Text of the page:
The Internet and Intellectual Property House Bill: Stop Online Piracy Act (SOPA)/ Senate Bill: Protect IP Act (PIPA)
A pair of bills intended to prevent online piracy – theft of intellectual property – have been introduced in Congress. The Senate bill, introduced in June, is called the Protect IP Act. The companion House bill, introduced in late October, is called the Stop Online Piracy Act, or SOPA. The House bill was originally introduced to deal with U.S. access to foreign websites that traffic in the unauthorized distribution of intellectual property. But it goes farther.
Both houses of Congress would have to pass the same bill, and the President would have to sign the bill, before it becomes law. This law could have a serious impact on artists and the internet.
These bills create more opportunities for the government and interested individuals to police websites – both domestic and non-domestic – engaged in activities that infringe intellectual property rights. Websites found to be dedicated to infringing activities would quickly and efficiently become inaccessible to users.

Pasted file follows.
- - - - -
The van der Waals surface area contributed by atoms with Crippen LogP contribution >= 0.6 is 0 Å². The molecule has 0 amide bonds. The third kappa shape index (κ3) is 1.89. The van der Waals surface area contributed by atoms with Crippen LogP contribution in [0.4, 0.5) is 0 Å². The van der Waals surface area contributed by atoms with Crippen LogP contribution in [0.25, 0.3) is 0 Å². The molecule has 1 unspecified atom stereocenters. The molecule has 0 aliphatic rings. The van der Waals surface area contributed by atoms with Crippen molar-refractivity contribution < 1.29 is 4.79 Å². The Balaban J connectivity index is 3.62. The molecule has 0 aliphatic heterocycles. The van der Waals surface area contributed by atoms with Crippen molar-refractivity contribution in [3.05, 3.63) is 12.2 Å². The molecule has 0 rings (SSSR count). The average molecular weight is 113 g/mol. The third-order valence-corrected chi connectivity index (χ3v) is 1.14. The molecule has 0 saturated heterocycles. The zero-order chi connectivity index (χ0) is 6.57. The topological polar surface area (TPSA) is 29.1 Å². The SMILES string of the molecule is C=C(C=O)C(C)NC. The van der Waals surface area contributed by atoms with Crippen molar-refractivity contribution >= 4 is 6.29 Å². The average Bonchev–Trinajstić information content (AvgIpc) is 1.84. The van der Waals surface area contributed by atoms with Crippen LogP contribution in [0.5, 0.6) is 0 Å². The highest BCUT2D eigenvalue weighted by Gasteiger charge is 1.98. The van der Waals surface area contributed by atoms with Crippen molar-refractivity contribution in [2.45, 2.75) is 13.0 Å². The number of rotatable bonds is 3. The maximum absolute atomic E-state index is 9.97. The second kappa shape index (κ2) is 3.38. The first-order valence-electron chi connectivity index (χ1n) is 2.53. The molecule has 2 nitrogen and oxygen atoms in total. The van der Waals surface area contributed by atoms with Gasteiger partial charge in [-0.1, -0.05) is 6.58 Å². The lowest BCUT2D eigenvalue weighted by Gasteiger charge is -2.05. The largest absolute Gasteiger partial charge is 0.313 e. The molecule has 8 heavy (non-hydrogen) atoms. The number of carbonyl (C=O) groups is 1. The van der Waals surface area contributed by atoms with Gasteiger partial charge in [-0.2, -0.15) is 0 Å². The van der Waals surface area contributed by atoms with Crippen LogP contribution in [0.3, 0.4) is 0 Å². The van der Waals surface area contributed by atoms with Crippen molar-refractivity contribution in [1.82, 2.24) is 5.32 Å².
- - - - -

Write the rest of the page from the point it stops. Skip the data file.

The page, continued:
TCG supports legislation that protects artists against theft of their work. Intellectual property and artists’ proper compensation is important. At the same time, TCG unequivocally supports freedom of expression and innovation. It is a balancing act to craft legislation that includes meaningful copyright protection and yet does not threaten expression, innovation or commerce for artists online.
TCG is concerned that SOPA contains overly broad provisions and that websites and Internet Service Providers would be forced to monitor activity and that websites could be unilaterally shut down.
Yahoo, Google, Facebook and Public Knowledge, to name a few, oppose the legislation. The Motion Picture Association of America, the Songwriters Guild of America, the American Federation of Television and Radio Artists and the American Federation of Musicians support the legislation. The Future of Music Coalition is concerned with protecting copyright but believes the bill as currently drafted has too much potential for unintended consequences.
Legislation that simultaneously protects artists against the theft of their work, and yet has the potential to curb freedom of expression and innovation, is complex and not clear-cut. TCG hopes that legislation reflecting an appropriate balance between these two important concerns will be crafted.
For more information, please visit the Future of Music Coalition’s website.